How to change a will or trust

James Alvord specializes in wills and trusts, which may need a checkup following major life changes. Courtesy photo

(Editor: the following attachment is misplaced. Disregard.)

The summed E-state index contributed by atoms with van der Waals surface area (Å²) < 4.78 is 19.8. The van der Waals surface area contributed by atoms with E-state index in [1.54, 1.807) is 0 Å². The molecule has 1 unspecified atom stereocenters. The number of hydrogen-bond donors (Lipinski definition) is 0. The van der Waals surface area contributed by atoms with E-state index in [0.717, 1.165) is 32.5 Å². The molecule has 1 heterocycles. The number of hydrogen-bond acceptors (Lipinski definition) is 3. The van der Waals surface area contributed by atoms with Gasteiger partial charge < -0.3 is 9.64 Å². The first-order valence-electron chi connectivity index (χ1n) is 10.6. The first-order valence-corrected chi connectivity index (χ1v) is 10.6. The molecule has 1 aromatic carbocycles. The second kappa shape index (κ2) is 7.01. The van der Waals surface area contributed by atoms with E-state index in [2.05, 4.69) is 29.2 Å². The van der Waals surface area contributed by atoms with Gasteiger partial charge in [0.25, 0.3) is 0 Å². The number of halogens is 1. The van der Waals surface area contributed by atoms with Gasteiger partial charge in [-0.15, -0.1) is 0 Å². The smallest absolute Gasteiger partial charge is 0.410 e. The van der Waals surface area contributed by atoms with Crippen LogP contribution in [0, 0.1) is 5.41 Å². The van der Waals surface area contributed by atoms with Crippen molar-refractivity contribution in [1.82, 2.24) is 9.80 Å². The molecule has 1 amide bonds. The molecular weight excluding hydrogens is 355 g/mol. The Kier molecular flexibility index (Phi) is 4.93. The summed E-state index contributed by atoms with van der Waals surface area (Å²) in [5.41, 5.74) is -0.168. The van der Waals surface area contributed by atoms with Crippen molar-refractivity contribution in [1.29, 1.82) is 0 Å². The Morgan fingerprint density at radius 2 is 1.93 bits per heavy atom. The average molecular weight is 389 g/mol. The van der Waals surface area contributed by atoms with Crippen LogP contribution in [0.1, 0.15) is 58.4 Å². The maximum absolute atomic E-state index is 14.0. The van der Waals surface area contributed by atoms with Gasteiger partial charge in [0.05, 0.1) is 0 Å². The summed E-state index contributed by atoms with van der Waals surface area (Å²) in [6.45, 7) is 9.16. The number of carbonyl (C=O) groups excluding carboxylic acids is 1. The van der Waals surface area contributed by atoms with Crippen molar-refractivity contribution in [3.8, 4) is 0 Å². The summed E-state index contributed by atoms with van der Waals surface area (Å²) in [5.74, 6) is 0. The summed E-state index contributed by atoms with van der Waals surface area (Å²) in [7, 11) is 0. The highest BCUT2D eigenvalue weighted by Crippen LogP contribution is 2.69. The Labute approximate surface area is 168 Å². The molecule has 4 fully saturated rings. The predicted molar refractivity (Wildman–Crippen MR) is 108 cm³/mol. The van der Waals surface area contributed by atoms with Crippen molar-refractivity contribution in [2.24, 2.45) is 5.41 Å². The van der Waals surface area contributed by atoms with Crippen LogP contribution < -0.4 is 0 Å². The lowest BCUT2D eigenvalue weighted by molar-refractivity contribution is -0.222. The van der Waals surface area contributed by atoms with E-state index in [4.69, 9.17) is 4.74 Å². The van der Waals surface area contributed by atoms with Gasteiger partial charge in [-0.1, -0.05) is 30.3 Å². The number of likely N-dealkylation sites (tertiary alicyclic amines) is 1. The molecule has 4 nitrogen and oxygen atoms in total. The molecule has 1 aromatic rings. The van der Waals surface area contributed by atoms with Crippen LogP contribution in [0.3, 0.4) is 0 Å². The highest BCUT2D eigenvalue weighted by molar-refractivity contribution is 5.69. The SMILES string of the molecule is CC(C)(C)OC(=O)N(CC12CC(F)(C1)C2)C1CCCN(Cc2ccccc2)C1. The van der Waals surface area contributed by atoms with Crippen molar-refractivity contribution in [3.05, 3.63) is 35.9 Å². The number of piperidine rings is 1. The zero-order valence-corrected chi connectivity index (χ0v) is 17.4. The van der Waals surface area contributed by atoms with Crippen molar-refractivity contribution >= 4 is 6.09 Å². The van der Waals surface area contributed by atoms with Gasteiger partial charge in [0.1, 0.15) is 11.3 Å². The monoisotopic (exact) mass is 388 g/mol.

While it’s true that wills and trusts go into effect the moment they are signed and they last up to and beyond a person’s death, life changes at any time may create a true need for a do-over.What kind of changes? For instance, when a person and their spouse are going through a divorce, will they still want to leave everything to “someone who did them so wrong?” Other traumatic events, like a death in the family or a major change in the condition of the person who was chosen as executor, may be wreaking havoc to a will or trust.And it’s not just the doom and gloom happenings – maybe there’s a new love in someone’s life, or maybe their three grandchildren are now numbering six with more on the horizon. They need to be included in the plans, right?Lawyers call thes
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